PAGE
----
Ben Hamlin

An Experienced Litigator

Ben is an experienced trial and appellate litigator in the civil and criminal jurisdictions, appearing in the District Court, High Court, Court of Appeal and Supreme Court. He has a particular focus on prosecutions, regulatory enforcement proceedings, judicial review and statutory appeals.

Ben has worked on litigation of all sizes, from small prosecutions to large multi-party commercial proceedings. Prior to joining the Bar, Ben was responsible for an extensive portfolio of Competition and Consumer litigation for the Commerce Commission.

Significant cases

Some of his significant cases as counsel in the competition, consumer and regulatory fields include:

Outside of this work, Ben has taken a range of cases for other regulators including:

As a Crown prosecutor, Ben prosecuted serious criminal offending on behalf of the Crown including as lead counsel in criminal trials in the District Court, and numerous criminal appeals to the High Court. Appeals of interest included Thompson v Police [2013] 1 NZLR 848 (a New Zealand Bill of Rights Act case on disorderly conduct),  Alan Shore v Police [2014] NZHC 503 (counsel error) and Landmark v Police [2014] NZHC 1280 (encouragement of antisemitic desecration of graves).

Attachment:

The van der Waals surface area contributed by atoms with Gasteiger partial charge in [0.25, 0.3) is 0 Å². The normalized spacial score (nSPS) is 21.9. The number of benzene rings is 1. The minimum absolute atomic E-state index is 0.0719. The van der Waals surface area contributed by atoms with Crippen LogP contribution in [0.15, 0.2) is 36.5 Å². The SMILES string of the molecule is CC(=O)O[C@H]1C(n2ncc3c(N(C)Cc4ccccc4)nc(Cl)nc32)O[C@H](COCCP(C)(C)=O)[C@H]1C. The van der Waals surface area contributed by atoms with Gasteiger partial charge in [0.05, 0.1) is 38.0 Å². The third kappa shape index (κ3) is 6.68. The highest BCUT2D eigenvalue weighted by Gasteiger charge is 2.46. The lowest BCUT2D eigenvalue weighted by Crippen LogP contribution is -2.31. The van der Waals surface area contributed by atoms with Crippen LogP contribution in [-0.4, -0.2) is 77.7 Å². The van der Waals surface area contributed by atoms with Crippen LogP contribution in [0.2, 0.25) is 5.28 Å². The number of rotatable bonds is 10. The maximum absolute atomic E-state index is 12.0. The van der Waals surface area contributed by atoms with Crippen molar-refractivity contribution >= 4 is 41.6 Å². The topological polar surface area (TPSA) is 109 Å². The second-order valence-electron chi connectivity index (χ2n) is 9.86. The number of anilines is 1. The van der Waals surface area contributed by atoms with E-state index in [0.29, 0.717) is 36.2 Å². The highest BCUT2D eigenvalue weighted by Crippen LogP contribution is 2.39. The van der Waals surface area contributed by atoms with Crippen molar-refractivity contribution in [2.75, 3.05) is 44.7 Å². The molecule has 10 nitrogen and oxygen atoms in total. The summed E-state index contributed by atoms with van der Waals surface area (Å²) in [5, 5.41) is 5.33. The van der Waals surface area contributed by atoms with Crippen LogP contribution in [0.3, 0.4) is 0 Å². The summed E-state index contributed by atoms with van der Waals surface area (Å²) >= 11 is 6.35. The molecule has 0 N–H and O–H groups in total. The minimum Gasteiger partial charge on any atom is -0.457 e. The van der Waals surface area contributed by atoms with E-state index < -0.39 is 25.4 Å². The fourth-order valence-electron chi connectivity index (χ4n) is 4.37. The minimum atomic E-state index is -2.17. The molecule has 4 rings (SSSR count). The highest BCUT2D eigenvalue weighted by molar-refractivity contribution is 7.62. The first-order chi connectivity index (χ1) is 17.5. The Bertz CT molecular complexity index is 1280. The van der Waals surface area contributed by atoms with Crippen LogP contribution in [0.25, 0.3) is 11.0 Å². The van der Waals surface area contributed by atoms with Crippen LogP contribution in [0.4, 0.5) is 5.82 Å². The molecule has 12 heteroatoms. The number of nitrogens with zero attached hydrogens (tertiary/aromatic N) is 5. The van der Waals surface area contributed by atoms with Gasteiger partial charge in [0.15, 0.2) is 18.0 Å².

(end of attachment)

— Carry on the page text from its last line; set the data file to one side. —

At the Commerce Commission, Ben advised on a wide range of investigations and decisions, and was responsible for a range of significant proceedings that resulted, including: 

  • A range of substantial consumer prosecutions, including the Commission’s successful Steel Mesh Prosecutions, and the Commission’s successful prosecution of Vodafone over its ‘FibreX’ campaign, the Commission’s first Crimes Act case to go to trial, R v Mehta (sentence of imprisonment upheld on appeal in Mehta v R [2017] NZCA 491), and a range of significant corporate penalties including Harmoney, Youi, Bike Barn, and Reckitt Benckiser.
  • Significant consumer credit prosecutions, including a campaign of successful prosecutions against mobile traders resulting in penalties in excess of $1,500,000.